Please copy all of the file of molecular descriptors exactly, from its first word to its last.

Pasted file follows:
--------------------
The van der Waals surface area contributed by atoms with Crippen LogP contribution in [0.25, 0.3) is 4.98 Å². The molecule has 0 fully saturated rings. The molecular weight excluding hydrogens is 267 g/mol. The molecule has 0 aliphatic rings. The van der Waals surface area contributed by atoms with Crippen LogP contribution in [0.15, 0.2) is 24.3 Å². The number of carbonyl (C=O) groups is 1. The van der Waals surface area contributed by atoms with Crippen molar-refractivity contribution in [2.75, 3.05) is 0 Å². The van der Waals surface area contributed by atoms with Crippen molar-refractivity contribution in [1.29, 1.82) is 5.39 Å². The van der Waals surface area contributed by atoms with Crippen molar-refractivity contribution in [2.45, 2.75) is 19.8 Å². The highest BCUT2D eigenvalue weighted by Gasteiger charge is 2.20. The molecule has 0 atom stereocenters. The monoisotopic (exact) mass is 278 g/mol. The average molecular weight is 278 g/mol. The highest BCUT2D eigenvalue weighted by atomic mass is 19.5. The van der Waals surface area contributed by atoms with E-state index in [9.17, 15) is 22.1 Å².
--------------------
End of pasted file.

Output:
The van der Waals surface area contributed by atoms with Crippen LogP contribution in [0.25, 0.3) is 4.98 Å². The molecule has 0 fully saturated rings. The molecular weight excluding hydrogens is 267 g/mol. The molecule has 0 aliphatic rings. The van der Waals surface area contributed by atoms with Crippen LogP contribution in [0.15, 0.2) is 24.3 Å². The number of carbonyl (C=O) groups is 1. The van der Waals surface area contributed by atoms with Crippen molar-refractivity contribution in [2.75, 3.05) is 0 Å². The van der Waals surface area contributed by atoms with Crippen molar-refractivity contribution in [1.29, 1.82) is 5.39 Å². The van der Waals surface area contributed by atoms with Crippen molar-refractivity contribution in [2.45, 2.75) is 19.8 Å². The highest BCUT2D eigenvalue weighted by Gasteiger charge is 2.20. The molecule has 0 atom stereocenters. The monoisotopic (exact) mass is 278 g/mol. The average molecular weight is 278 g/mol. The highest BCUT2D eigenvalue weighted by atomic mass is 19.5. The van der Waals surface area contributed by atoms with E-state index in [9.17, 15) is 22.1 Å².